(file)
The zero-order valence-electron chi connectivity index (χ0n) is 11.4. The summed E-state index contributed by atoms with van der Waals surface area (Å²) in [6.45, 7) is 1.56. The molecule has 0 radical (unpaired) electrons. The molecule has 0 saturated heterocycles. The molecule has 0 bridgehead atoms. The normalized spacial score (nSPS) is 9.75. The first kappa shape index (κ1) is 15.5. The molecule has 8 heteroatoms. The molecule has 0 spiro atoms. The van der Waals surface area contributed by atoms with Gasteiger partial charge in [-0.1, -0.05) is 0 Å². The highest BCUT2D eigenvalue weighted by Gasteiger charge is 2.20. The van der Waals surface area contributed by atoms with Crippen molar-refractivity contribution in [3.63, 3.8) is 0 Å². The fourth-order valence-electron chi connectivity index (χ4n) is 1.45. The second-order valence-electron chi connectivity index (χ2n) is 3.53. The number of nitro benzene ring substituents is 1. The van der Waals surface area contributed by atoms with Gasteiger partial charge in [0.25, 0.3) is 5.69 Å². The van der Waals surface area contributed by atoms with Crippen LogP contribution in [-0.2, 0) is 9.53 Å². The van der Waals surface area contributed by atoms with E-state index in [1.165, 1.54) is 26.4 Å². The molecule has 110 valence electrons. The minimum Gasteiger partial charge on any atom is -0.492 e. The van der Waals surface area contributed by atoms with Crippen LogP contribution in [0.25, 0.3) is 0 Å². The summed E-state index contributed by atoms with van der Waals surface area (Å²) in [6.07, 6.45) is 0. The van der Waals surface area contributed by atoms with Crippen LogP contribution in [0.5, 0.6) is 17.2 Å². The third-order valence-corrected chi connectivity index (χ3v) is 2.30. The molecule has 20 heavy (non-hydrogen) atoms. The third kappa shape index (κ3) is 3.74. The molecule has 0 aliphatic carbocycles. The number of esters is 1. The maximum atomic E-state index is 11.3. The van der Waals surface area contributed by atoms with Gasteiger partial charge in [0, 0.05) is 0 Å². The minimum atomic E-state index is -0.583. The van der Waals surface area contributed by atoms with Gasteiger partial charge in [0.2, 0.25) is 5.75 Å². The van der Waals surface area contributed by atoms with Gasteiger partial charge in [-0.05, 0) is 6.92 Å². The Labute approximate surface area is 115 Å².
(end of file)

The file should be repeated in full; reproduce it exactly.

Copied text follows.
The zero-order valence-electron chi connectivity index (χ0n) is 11.4. The summed E-state index contributed by atoms with van der Waals surface area (Å²) in [6.45, 7) is 1.56. The molecule has 0 radical (unpaired) electrons. The molecule has 0 saturated heterocycles. The molecule has 0 bridgehead atoms. The normalized spacial score (nSPS) is 9.75. The first kappa shape index (κ1) is 15.5. The molecule has 8 heteroatoms. The molecule has 0 spiro atoms. The van der Waals surface area contributed by atoms with Gasteiger partial charge in [-0.1, -0.05) is 0 Å². The highest BCUT2D eigenvalue weighted by Gasteiger charge is 2.20. The van der Waals surface area contributed by atoms with Crippen molar-refractivity contribution in [3.63, 3.8) is 0 Å². The fourth-order valence-electron chi connectivity index (χ4n) is 1.45. The second-order valence-electron chi connectivity index (χ2n) is 3.53. The number of nitro benzene ring substituents is 1. The van der Waals surface area contributed by atoms with Gasteiger partial charge in [0.25, 0.3) is 5.69 Å². The van der Waals surface area contributed by atoms with Crippen LogP contribution in [-0.2, 0) is 9.53 Å². The van der Waals surface area contributed by atoms with E-state index in [1.165, 1.54) is 26.4 Å². The molecule has 110 valence electrons. The minimum Gasteiger partial charge on any atom is -0.492 e. The van der Waals surface area contributed by atoms with Crippen LogP contribution in [0.25, 0.3) is 0 Å². The summed E-state index contributed by atoms with van der Waals surface area (Å²) in [6.07, 6.45) is 0. The van der Waals surface area contributed by atoms with Crippen LogP contribution in [0.5, 0.6) is 17.2 Å². The third-order valence-corrected chi connectivity index (χ3v) is 2.30. The molecule has 20 heavy (non-hydrogen) atoms. The third kappa shape index (κ3) is 3.74. The molecule has 0 aliphatic carbocycles. The number of esters is 1. The maximum atomic E-state index is 11.3. The van der Waals surface area contributed by atoms with Gasteiger partial charge in [0, 0.05) is 0 Å². The minimum atomic E-state index is -0.583. The van der Waals surface area contributed by atoms with Gasteiger partial charge in [0.2, 0.25) is 5.75 Å². The van der Waals surface area contributed by atoms with Gasteiger partial charge in [-0.05, 0) is 6.92 Å². The Labute approximate surface area is 115 Å².